As American citizens it is only just and fair to link the birth of our nation with the American Revolution. A nation of independence, with a balance of freedom and security. Freedom of speech, freedom of religion, and so many other American Constitutional rights are taken for granted every day. For many of us, we were born into these rights, and although we were most likely educated of theAmerican Revolution at a young age, it is impossible for us to fully grasp the passion, struggles, losses, and effort of our ancestors to gain us these rights. The American Revolution has been studied by many from a political point of view. It is less common that the sociological causes and consequences of the Revolution are evaluated in-depth. The Pre-Revolution Colonial Society based many of their decisions on religious beliefs. As a result, religion by large fueled the desire of the colonists to fight for their independence from the crown of England. Ironically, just as religion greatly affected the American Revolution, the Revolution greatly affected American religion and its freedom of.

The Church of England was established in six of the American colonies before the American Revolution broke out. In three other colonies, the Congregational Church was established by law and supported by general taxation. The Congregational Church was formed in New Hampshire, Massachusetts, and Connecticut. Although there were a considerable amount of Baptists and Episcopalians, the majority of the population belonged to the Congregational Church. (Jameson, 83) In all of the six colonies where the Church of England was established, the majority of the population did not attend it. In Virginia about half of the population attended the Church of England, but in Maryland, New York, and New Jersey the dissenters out-weighed the churchmen. In Virginia the other half of the population was made up of Presbyterians, Baptists, Methodists, and Moravians. In New York the Church of England was only established in a few locations outside of New York City. (Jameson, 83) In New Jersey The Church of England was never documented to have been established at all. (Jameson, 84) In North Carolina the Presbyterians and the Moravians were as large in number as the Anglicans, but the Quakers out populated everyone. There were only six Episcopal clergymen in the province, yet all of the population had a duty by law to contribute to the support of the English clergymen. (Jameson, 84) Pennsylvania and Rhode Island allowed complete religious freedom. Quakers, Lutherans, Presbyterians, Episcopalians, Baptists, Moravians, Dunkards, Mennonites, and Catholics all co-existed there without conflict. Baptists stood as the leading denomination in Rhode Island. (Jameson, 85)

Taking all thirteen colonies into consideration there amounted to a total of 3105 religious organizations. Of these 3105, over six hundred congregations were of the Congregationalist order, mostly in New England. Approximately five hundred and fifty were Presbyterians, five hundred Baptist, four hundred eighty Anglican, three hundred of the Society of Friends, a little over two hundred fifty German and Dutch Reformed, one hundred fifty Lutheran, and fifty Catholic. (Jameson, 85) Despite the many popular denominations formed, until 1766 no marriages were legal unless the ceremonies were preformed by Episcopal clergymen. Only to the Presbyterians and the Anglicans was this service extended to. (Jameson, 84) Another law permitted that only men of the Episcopal faith could teach school. (Jameson, 84) With all of the varieties of religious denominations formed, it is obvious that the shock of the American Revolution would loosen the bonds which bound unwilling people to any church established by law. In New England however, this was not expected to be such a problem because the majority of the people belonged to the established church. (Jameson, 85)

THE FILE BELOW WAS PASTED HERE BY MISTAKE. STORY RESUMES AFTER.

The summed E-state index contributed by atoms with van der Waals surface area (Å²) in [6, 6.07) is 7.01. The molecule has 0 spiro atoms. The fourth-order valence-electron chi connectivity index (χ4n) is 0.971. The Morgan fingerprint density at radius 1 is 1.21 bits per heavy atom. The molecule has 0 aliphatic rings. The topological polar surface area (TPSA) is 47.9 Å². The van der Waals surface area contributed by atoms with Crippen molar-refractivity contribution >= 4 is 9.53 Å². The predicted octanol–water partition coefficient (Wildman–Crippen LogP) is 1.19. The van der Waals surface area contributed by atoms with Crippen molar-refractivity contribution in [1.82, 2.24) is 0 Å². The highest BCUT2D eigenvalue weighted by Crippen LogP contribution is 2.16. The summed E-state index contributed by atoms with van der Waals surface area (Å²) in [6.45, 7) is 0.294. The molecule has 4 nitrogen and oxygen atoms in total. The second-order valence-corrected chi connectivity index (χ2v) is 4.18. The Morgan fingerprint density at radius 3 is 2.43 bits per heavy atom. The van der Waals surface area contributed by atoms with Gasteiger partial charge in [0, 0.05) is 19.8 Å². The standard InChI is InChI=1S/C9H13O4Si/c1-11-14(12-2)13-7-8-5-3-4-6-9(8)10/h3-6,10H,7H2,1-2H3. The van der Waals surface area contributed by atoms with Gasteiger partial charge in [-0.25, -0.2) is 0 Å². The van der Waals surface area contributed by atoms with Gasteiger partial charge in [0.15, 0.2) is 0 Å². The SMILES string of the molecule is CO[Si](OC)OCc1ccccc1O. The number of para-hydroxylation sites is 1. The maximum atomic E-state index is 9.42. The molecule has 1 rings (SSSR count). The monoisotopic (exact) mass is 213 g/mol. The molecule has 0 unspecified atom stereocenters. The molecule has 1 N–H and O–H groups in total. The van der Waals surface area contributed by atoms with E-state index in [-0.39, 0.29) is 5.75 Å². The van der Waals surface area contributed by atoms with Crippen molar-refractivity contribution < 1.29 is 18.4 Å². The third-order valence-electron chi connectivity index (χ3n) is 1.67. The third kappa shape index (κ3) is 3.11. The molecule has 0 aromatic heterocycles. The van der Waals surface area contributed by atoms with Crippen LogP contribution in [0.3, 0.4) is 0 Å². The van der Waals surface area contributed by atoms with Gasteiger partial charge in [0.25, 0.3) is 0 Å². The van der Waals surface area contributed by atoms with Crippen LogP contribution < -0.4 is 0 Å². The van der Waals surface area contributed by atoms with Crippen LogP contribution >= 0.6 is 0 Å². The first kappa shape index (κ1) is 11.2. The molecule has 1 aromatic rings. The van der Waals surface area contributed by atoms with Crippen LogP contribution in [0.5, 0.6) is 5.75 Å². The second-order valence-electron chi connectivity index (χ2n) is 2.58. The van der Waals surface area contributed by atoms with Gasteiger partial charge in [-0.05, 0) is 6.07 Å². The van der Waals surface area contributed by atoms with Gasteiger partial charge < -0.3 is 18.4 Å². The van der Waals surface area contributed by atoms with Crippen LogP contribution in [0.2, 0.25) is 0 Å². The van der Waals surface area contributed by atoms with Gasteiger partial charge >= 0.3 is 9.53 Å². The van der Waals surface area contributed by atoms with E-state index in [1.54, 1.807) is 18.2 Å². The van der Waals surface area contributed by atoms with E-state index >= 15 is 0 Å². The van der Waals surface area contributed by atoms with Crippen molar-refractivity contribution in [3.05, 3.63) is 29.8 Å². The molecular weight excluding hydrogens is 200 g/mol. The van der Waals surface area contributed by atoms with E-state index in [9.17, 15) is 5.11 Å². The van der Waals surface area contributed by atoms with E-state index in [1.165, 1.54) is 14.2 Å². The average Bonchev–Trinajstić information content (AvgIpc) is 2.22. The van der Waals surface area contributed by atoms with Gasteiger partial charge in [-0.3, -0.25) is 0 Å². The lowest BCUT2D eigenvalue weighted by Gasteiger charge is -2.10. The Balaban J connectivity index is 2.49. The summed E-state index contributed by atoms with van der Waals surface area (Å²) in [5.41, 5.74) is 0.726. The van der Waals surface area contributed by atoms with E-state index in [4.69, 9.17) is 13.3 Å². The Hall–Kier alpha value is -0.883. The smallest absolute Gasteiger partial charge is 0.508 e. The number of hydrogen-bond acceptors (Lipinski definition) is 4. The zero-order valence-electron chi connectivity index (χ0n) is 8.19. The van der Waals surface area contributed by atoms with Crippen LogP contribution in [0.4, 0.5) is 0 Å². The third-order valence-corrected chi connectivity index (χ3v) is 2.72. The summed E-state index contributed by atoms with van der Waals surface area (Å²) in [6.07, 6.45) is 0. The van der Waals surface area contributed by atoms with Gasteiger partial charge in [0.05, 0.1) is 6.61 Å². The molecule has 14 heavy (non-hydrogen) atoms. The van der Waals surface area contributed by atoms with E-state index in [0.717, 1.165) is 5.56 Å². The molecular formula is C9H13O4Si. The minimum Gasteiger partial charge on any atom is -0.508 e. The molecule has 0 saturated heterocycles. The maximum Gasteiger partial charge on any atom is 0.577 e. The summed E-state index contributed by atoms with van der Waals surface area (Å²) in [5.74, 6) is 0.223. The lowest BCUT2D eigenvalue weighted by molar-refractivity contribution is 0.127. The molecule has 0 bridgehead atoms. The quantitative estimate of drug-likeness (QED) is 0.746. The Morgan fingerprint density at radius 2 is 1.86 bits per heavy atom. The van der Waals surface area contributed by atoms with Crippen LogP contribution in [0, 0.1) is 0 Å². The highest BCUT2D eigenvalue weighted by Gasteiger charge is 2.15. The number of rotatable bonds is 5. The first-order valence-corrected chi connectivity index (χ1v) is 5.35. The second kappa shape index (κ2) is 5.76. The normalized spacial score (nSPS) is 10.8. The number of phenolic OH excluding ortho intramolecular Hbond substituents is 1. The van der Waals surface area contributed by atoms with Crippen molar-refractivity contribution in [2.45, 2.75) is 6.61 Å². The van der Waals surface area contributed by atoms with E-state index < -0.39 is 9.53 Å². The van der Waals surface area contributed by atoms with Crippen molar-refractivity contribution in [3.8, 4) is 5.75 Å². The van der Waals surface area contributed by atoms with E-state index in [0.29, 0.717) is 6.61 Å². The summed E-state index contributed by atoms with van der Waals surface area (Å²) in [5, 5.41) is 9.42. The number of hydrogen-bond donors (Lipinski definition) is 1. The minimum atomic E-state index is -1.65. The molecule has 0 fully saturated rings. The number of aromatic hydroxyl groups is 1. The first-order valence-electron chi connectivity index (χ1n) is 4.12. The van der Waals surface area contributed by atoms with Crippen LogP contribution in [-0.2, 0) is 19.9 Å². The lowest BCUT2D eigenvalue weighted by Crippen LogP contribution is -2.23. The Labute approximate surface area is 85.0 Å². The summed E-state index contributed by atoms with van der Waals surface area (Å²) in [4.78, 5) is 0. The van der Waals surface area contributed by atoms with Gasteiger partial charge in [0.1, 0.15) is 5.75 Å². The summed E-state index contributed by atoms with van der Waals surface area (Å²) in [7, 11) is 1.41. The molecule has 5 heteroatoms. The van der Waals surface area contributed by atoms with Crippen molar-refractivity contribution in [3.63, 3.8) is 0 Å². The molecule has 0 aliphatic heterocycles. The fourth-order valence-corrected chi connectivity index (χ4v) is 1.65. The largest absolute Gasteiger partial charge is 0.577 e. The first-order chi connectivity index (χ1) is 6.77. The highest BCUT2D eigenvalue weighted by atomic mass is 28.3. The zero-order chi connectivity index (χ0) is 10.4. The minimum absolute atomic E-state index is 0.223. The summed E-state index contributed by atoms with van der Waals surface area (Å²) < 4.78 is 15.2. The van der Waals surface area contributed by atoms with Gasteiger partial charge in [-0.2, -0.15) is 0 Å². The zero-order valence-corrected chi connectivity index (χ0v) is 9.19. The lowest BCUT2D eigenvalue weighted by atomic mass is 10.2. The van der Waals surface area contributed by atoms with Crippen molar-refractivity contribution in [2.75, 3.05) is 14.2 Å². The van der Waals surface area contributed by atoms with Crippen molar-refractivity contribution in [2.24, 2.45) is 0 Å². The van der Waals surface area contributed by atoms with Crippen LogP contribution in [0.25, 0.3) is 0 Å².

In Virginia a Declaration of Rights was written in 1776. The Declaration stated, “That religion, or the duty which we owe to our Creator, and the manner of discharging it, can be directed only by reason and conviction, not by force or violence, and therefore all men are equally entitled to the free exercise of religion, according to the dictates of conscience, and that it is the mutual duty of all to practice Christian forbearance, love and charity towards each other.” (Jameson, 86) This law lead to the equality of all denominations before the law, and the established church no longer had special privileges. It could only be expected that with this law passed people would fall away from the established church. (Jameson, 86) The British had plotted to impose Anglican bishops in the colonies, which aroused fear in the Americans that they would be persecuted for their religion convictions, and this further poisoned relations between Britain and the colonies. (RAR, 3)

Jonathan Mayhew, pastor of the West Church in Boston, saw the Church of England as a dangerous diabolical enemy of the New England way of life. However his Christian morals lead him to announce that “Christians were obliged to suffer under an oppressive ruler… resistance to a tyrant was a glorious Christian duty. In offering moral sanction for political and military resistance.” (RAR, 2) This passive stand Mayhew took was common among ministers during the Revolution. Some Quakers were convinced that despite their faith’s passive beliefs, they could take up arms against Britain. They called themselves Free Quakers, organizing themselves in Pennsylvania. (RAR, 4) The Presbyterians were the first denomination to become large in number and activity. Soon after, the Moravians, Baptists, and New Lights flourished, as well as the Germans (Lutheran or Reformed) from Pennsylvania. (Jameson, 87)